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For Venus smiles not in a house of tears.
Now, sir, her father counts it dangerous,
That she do give her sorrow so much sway;
And, in his wisdom, hastes our marriage,
To stop the inundation of her tears;
Which, too much minded by herself alone,
May be put from her by society:
Now do you know the reason of this haste.
Fri. I would I knew not why it should be slow'd.

[ Aside. Look, sir, here comes the lady towards my cell.

Enter Juliet.
Par. Happily met, my lady, and my wife !
Jul. That may be, sir, when I may be a wife.
Par. That may be, must be, love, on Thursday

next.
Jul. What must be shall be.
Fri. That's a certain text.
Par. Come you to make confession to this father ?
Jul. To answer that, were to confess to you.
Par. Do not deny to him,

that

you
Jul. I will confess to you, that I love him.
Par. So will you, I am sure, that you love me.

Jul. If I do so, it will be of more price,
Being spoke behind your back, than to your face.

Par. Poor soul, thy face is much abus'd with tears.
Jul. The tears have got small victory by that;

31 For it was bad enough, before their spight.

20

love me.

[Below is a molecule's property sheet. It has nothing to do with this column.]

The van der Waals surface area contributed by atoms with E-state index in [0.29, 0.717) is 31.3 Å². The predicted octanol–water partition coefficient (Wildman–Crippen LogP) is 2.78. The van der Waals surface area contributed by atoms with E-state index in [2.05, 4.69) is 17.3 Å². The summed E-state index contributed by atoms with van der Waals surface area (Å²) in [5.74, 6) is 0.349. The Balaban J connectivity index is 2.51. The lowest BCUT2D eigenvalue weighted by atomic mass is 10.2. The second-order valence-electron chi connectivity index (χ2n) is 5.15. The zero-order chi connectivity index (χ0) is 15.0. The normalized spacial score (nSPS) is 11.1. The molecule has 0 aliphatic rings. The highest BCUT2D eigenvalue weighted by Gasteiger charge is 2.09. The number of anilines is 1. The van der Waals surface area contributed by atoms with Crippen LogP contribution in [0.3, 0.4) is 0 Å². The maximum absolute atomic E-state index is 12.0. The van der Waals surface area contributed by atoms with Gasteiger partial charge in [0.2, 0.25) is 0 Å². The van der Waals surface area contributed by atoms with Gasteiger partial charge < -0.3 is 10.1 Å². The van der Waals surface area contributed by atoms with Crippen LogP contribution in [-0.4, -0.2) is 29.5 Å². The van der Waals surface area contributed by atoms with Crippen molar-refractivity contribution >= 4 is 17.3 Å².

Par.

Par. Thou wrong'st it, more than tears, with that

report.
Jul. That is no slander, sir, which is a truth;
And what I spake, I spake it to my face.

Par. Thy face is mine, and thou hast slander'd it.

Jul. It may be so, for it is not mine own.
Are you at leisure, holy father, now;
Or shall I come to you at evening mass ?

Fri. My leisure serves me, pensive daughter,

1

now:

My lord, we must intreat the time alone.

Par. God shield, I should disturb devotion !
Juliet, on Thursday early will I rouze you :
'Till then, adieu! and keep this holy kiss.

[Exit Paris. Jul. O, shut the door! and when thou hast done

So,
Come, weep with me; Past hope, past cure, past

help!
Friar. Ah, Juliet, I already know thy grief;
It strains me past the compass

of
my

wits :
I hear thou must, and nothing may prorogue it,
On Thursday next be married to this county. 50

Jul. Tell me not, friar, that thou hear'st of this,
Unless thou tell me how I may prevent it :
If, in thy wisdom, thou canst give no help,
Do thou but call my resolution wise,
And with this knife I'll help it presently.
God join'd my heart and Romeo's, thou our hands;
And ere this hand, by thee to Romeo seal’d,

Shall

Shall be the label to another deed,
Or my true heart with treacherous revolt
Turn to another, this shall slay them both :
Therefore, out of thy long-experienc'd time,
Give me some present counsel; or, behold,
'Twixt my extremes and me this bloody knife
Shall play the umpire, arbitrating that
Which the commission of thy years and art
Could to no issue of true honour bring.
Be not so long to speak; I long to die,
If what thou speak'st speak not of remedy.

Friar. Hold, daughter; Į do spy a kind of hope,
Which craves as desperate an execution

70
As that is desperate which we would prevent.
If, rather than to marry county Paris,
Thou last the strength of will to slay thyself;